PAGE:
I read Fashioned from Penury: dress as cultural practice in colonial Australia, but I didn't get it finished before the library wanted it back, and I'd read enough to get the gist of what the author was saying. I need more books like that. (How these things differed here to usual/standard stuff. You know what I mean.)


Some books are missing because I can't find them, can't remember what they are, or they're elsewhere so I couldn't take a photo. Also some of these I seem to remember writing about previously, but I can't find where.

I stopped in at Petrarch's during the Crazy Day sale and they had boxes of books 3 for $10? $2 for $8? Something like that. I can't remember what the others were, but that one is lovely big photos of interiors of 19th century Egyptian palaces. Good for inspiration.

The other book is from the other end of the book-buying spectrum. Not easy to find, not at all cheap. It also has big photos, the Sydney police museum exhibition of the same name. Some fascinating early 20th century "crime scene" photos, of a time/place you don't usually see photos from. The photos are available online if you take some time to browse, but large, printed photos are much better.

As I've said before, there's very little written about the history of policing in Australia that isn't about administration etc. So I've read some English-equivalents and then adapted them. The Ascent of the Detective was useful in that regard. A lot about the background of suitable candidates (they tended to be working class but educated (so self-educated often)) and problems they faced and other stuff that would have been applicable to their colonial cousins.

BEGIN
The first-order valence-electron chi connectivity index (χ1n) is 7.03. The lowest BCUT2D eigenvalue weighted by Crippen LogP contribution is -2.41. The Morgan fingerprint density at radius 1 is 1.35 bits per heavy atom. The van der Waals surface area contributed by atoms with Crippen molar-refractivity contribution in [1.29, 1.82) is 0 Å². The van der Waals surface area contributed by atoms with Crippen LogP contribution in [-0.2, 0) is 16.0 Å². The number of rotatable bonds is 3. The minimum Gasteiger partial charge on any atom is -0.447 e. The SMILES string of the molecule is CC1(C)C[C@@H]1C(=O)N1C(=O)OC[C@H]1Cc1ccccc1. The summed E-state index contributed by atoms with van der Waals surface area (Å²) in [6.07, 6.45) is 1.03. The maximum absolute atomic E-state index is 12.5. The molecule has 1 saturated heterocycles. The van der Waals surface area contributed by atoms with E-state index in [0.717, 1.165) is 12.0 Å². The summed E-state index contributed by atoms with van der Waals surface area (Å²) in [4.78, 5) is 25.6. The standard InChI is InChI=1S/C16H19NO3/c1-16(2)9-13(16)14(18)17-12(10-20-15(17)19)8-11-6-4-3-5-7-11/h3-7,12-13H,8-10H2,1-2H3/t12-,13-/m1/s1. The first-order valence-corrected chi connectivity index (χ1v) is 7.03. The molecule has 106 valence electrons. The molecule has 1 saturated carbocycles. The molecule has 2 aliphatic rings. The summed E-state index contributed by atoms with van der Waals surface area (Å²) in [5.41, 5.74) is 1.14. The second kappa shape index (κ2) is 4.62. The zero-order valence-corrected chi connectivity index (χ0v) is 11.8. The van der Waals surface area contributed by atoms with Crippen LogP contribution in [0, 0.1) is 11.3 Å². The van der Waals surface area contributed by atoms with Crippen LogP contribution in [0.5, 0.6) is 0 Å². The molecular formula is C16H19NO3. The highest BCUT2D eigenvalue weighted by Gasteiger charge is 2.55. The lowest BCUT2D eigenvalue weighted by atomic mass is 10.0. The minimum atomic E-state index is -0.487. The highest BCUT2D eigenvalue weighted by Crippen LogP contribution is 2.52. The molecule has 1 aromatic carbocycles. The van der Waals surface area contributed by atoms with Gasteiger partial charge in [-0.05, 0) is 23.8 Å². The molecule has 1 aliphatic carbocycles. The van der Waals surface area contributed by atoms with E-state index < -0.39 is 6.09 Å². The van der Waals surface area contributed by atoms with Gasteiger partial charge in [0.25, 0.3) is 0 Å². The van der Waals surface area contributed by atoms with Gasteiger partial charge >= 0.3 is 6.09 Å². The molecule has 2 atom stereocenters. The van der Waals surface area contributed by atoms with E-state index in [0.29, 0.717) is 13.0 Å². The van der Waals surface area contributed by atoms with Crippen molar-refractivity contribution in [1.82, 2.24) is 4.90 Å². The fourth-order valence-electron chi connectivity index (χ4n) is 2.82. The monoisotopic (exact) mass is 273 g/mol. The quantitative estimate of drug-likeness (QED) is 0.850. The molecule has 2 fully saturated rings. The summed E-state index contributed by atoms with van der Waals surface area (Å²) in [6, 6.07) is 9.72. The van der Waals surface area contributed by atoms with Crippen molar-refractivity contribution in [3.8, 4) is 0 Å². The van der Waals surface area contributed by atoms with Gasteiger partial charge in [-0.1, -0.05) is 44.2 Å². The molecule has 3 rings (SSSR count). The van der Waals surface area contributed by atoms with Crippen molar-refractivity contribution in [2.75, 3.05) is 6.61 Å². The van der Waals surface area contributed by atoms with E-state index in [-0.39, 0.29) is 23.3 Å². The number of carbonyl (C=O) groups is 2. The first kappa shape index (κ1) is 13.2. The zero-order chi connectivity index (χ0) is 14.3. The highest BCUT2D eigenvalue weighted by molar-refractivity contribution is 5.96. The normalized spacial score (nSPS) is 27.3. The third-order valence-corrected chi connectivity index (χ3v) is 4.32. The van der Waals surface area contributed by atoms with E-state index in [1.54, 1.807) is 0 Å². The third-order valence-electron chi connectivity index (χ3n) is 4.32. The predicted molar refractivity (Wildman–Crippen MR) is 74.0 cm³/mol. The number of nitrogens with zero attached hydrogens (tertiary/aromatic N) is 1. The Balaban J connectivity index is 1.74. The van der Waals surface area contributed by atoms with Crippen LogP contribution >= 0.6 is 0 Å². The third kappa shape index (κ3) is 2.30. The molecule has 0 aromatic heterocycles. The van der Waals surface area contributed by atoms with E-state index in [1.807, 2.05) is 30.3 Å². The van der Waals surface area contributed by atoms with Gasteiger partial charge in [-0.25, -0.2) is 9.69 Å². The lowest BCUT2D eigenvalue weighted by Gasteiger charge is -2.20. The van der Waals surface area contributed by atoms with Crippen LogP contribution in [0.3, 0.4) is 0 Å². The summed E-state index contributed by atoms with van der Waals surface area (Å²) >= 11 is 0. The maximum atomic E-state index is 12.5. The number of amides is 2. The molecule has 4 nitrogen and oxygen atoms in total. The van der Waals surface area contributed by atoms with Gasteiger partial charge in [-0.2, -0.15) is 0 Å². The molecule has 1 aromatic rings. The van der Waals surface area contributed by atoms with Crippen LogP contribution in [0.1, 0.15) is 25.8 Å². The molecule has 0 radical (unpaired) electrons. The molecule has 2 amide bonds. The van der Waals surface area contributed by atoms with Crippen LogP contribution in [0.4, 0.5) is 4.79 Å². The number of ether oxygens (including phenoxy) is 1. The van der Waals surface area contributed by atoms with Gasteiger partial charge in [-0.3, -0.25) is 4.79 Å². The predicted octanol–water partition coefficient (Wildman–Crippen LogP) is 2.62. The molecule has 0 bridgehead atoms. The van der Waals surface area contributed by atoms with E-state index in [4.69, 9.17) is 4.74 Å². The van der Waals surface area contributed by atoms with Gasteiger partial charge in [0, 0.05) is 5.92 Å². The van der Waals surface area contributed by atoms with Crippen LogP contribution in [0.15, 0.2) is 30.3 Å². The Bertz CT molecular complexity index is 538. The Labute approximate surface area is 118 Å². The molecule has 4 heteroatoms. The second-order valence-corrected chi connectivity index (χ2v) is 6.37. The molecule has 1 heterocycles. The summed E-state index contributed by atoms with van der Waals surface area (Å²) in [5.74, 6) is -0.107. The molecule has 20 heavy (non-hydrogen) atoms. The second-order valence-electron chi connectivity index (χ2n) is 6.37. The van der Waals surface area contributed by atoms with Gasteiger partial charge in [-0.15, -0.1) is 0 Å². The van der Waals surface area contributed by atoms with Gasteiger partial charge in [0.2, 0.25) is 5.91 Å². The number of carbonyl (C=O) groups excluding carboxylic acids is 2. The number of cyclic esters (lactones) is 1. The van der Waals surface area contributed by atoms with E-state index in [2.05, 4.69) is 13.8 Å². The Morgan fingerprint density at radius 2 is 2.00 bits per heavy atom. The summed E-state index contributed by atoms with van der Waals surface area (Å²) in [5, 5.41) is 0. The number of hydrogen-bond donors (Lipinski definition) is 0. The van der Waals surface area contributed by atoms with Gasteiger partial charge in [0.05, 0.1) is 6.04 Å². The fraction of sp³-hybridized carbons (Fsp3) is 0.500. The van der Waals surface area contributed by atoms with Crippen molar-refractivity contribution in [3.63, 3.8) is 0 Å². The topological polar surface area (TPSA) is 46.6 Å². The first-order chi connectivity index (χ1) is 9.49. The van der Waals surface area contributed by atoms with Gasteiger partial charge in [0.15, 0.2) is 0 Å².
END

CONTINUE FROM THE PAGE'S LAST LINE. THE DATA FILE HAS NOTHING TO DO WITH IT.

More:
The Secret People of the Palace I picked up for half-price when the secondhand bookshop closed. Useful for building a palace community for fantasy novel.

I got two or three books about Victorian interiors/households, but the others are elsewhere. They might be self-explanatory :)
Ditto with the Hobart book (which is a very nice hardback with dust jacket, not obvious from the photo)

I ended up buying three volumes of London Labour & the London Poor. For some reason I decided I didn't need #4. But #2 doesn't match with #1 and #3. It's taller with an olive spine, & the other two have a bright orange spine, but I can't justify buying a new copy of #2 (and now Wordery don't have it anyway, also why do they have #1 & #3 for $34 and #4 for $16? Are they telling me I need #4?)

Forgotten Voices of Burma turned up in this....

but I can't remember what the second wrapped book was. The Heart of the Sea maybe?

These two represent the books from the Friends of the Library Book Sale. I bought others, I had two bags, but I can't remember what they others are.

One of these was free, one I never got around to reading, one I was reading but left it in a bad place and now it's distorted :( and one is a useful book for finding locations of hotels and things.

Also, acquired these two but they've been mentioned elsewhere.

So that is 2017 in books.


The Little Dog Laughed

January 2019